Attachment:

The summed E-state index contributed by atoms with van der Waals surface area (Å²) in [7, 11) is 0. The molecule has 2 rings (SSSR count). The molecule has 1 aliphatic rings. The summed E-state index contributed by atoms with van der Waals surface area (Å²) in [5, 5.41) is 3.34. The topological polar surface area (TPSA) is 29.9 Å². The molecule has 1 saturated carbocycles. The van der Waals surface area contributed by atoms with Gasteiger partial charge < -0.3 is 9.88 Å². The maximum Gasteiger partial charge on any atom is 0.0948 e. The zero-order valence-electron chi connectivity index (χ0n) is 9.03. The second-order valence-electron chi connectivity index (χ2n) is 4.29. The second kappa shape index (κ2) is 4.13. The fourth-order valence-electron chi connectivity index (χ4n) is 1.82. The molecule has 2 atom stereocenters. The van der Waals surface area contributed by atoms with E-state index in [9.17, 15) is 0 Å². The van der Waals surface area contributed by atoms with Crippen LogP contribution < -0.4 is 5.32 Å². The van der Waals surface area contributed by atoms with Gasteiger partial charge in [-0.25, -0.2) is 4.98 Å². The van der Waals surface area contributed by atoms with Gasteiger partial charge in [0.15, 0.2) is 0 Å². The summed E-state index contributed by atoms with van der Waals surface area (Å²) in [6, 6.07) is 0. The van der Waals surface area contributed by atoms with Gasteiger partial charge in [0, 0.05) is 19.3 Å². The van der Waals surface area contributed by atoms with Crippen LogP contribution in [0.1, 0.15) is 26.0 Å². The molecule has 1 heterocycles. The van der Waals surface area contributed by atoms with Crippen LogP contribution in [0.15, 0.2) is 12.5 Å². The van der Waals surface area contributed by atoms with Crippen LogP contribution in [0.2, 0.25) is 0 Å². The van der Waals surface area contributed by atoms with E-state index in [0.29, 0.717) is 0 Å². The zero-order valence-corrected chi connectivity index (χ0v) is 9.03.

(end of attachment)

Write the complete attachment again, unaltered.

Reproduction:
The summed E-state index contributed by atoms with van der Waals surface area (Å²) in [7, 11) is 0. The molecule has 2 rings (SSSR count). The molecule has 1 aliphatic rings. The summed E-state index contributed by atoms with van der Waals surface area (Å²) in [5, 5.41) is 3.34. The topological polar surface area (TPSA) is 29.9 Å². The molecule has 1 saturated carbocycles. The van der Waals surface area contributed by atoms with Gasteiger partial charge < -0.3 is 9.88 Å². The maximum Gasteiger partial charge on any atom is 0.0948 e. The zero-order valence-electron chi connectivity index (χ0n) is 9.03. The second-order valence-electron chi connectivity index (χ2n) is 4.29. The second kappa shape index (κ2) is 4.13. The fourth-order valence-electron chi connectivity index (χ4n) is 1.82. The molecule has 2 atom stereocenters. The van der Waals surface area contributed by atoms with E-state index in [9.17, 15) is 0 Å². The van der Waals surface area contributed by atoms with Crippen LogP contribution < -0.4 is 5.32 Å². The van der Waals surface area contributed by atoms with Gasteiger partial charge in [-0.25, -0.2) is 4.98 Å². The van der Waals surface area contributed by atoms with Gasteiger partial charge in [0.15, 0.2) is 0 Å². The summed E-state index contributed by atoms with van der Waals surface area (Å²) in [6, 6.07) is 0. The van der Waals surface area contributed by atoms with Gasteiger partial charge in [0, 0.05) is 19.3 Å². The van der Waals surface area contributed by atoms with Crippen LogP contribution in [0.1, 0.15) is 26.0 Å². The molecule has 1 heterocycles. The van der Waals surface area contributed by atoms with Crippen LogP contribution in [0.15, 0.2) is 12.5 Å². The van der Waals surface area contributed by atoms with Crippen LogP contribution in [0.2, 0.25) is 0 Å². The van der Waals surface area contributed by atoms with E-state index in [0.29, 0.717) is 0 Å². The zero-order valence-corrected chi connectivity index (χ0v) is 9.03.